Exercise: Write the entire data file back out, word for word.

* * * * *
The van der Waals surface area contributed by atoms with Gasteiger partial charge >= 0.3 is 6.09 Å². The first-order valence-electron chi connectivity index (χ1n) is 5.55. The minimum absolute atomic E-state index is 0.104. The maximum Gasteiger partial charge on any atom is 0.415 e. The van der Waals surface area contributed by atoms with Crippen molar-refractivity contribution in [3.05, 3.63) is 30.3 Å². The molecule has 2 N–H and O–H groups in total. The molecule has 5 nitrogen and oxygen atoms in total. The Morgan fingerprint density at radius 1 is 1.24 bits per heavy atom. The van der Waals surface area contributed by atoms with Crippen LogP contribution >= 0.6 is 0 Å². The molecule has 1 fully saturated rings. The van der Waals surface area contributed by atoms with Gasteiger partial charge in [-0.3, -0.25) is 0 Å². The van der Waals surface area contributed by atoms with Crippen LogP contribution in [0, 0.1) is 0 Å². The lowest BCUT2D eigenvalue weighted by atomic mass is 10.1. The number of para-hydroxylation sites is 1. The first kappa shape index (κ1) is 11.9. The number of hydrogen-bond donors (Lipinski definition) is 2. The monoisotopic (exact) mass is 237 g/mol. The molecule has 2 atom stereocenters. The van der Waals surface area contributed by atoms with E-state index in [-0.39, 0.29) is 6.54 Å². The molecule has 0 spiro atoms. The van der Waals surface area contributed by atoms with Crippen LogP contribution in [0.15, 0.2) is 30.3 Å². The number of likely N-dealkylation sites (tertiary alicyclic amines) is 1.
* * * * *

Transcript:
The van der Waals surface area contributed by atoms with Gasteiger partial charge >= 0.3 is 6.09 Å². The first-order valence-electron chi connectivity index (χ1n) is 5.55. The minimum absolute atomic E-state index is 0.104. The maximum Gasteiger partial charge on any atom is 0.415 e. The van der Waals surface area contributed by atoms with Crippen molar-refractivity contribution in [3.05, 3.63) is 30.3 Å². The molecule has 2 N–H and O–H groups in total. The molecule has 5 nitrogen and oxygen atoms in total. The Morgan fingerprint density at radius 1 is 1.24 bits per heavy atom. The van der Waals surface area contributed by atoms with Crippen LogP contribution >= 0.6 is 0 Å². The molecule has 1 fully saturated rings. The van der Waals surface area contributed by atoms with Gasteiger partial charge in [-0.3, -0.25) is 0 Å². The van der Waals surface area contributed by atoms with Crippen LogP contribution in [0, 0.1) is 0 Å². The lowest BCUT2D eigenvalue weighted by atomic mass is 10.1. The number of para-hydroxylation sites is 1. The first kappa shape index (κ1) is 11.9. The number of hydrogen-bond donors (Lipinski definition) is 2. The monoisotopic (exact) mass is 237 g/mol. The molecule has 2 atom stereocenters. The van der Waals surface area contributed by atoms with E-state index in [-0.39, 0.29) is 6.54 Å². The molecule has 0 spiro atoms. The van der Waals surface area contributed by atoms with Crippen LogP contribution in [0.15, 0.2) is 30.3 Å². The number of likely N-dealkylation sites (tertiary alicyclic amines) is 1.